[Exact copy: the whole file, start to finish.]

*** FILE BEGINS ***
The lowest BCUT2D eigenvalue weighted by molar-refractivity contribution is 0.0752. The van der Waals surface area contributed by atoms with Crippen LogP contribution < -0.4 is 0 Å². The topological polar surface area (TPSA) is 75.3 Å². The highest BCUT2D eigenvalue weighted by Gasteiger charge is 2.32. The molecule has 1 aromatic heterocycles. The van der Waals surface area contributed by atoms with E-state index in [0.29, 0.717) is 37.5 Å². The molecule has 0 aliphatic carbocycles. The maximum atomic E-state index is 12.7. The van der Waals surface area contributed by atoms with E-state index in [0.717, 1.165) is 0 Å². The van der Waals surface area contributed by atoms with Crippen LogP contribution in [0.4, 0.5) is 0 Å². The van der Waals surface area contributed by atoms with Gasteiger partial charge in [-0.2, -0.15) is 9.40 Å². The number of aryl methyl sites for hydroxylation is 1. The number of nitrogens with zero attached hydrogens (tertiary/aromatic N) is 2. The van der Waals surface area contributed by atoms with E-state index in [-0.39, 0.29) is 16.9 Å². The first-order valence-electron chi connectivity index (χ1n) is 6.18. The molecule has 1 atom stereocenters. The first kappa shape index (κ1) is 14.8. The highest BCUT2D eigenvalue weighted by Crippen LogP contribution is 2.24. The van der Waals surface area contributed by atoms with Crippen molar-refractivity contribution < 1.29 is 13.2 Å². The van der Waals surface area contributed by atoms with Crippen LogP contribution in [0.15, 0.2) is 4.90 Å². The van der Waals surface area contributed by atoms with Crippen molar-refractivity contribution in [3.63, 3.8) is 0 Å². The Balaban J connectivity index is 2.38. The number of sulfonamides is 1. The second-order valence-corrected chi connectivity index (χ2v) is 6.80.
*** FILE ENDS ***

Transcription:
The lowest BCUT2D eigenvalue weighted by molar-refractivity contribution is 0.0752. The van der Waals surface area contributed by atoms with Crippen LogP contribution < -0.4 is 0 Å². The topological polar surface area (TPSA) is 75.3 Å². The highest BCUT2D eigenvalue weighted by Gasteiger charge is 2.32. The molecule has 1 aromatic heterocycles. The van der Waals surface area contributed by atoms with E-state index in [0.29, 0.717) is 37.5 Å². The molecule has 0 aliphatic carbocycles. The maximum atomic E-state index is 12.7. The van der Waals surface area contributed by atoms with E-state index in [0.717, 1.165) is 0 Å². The van der Waals surface area contributed by atoms with Crippen LogP contribution in [0.4, 0.5) is 0 Å². The van der Waals surface area contributed by atoms with Gasteiger partial charge in [-0.2, -0.15) is 9.40 Å². The number of aryl methyl sites for hydroxylation is 1. The number of nitrogens with zero attached hydrogens (tertiary/aromatic N) is 2. The van der Waals surface area contributed by atoms with E-state index in [-0.39, 0.29) is 16.9 Å². The first-order valence-electron chi connectivity index (χ1n) is 6.18. The molecule has 1 atom stereocenters. The first kappa shape index (κ1) is 14.8. The highest BCUT2D eigenvalue weighted by Crippen LogP contribution is 2.24. The van der Waals surface area contributed by atoms with Crippen molar-refractivity contribution < 1.29 is 13.2 Å². The van der Waals surface area contributed by atoms with Crippen LogP contribution in [0.15, 0.2) is 4.90 Å². The van der Waals surface area contributed by atoms with Crippen molar-refractivity contribution in [3.63, 3.8) is 0 Å². The Balaban J connectivity index is 2.38. The number of sulfonamides is 1. The second-order valence-corrected chi connectivity index (χ2v) is 6.80.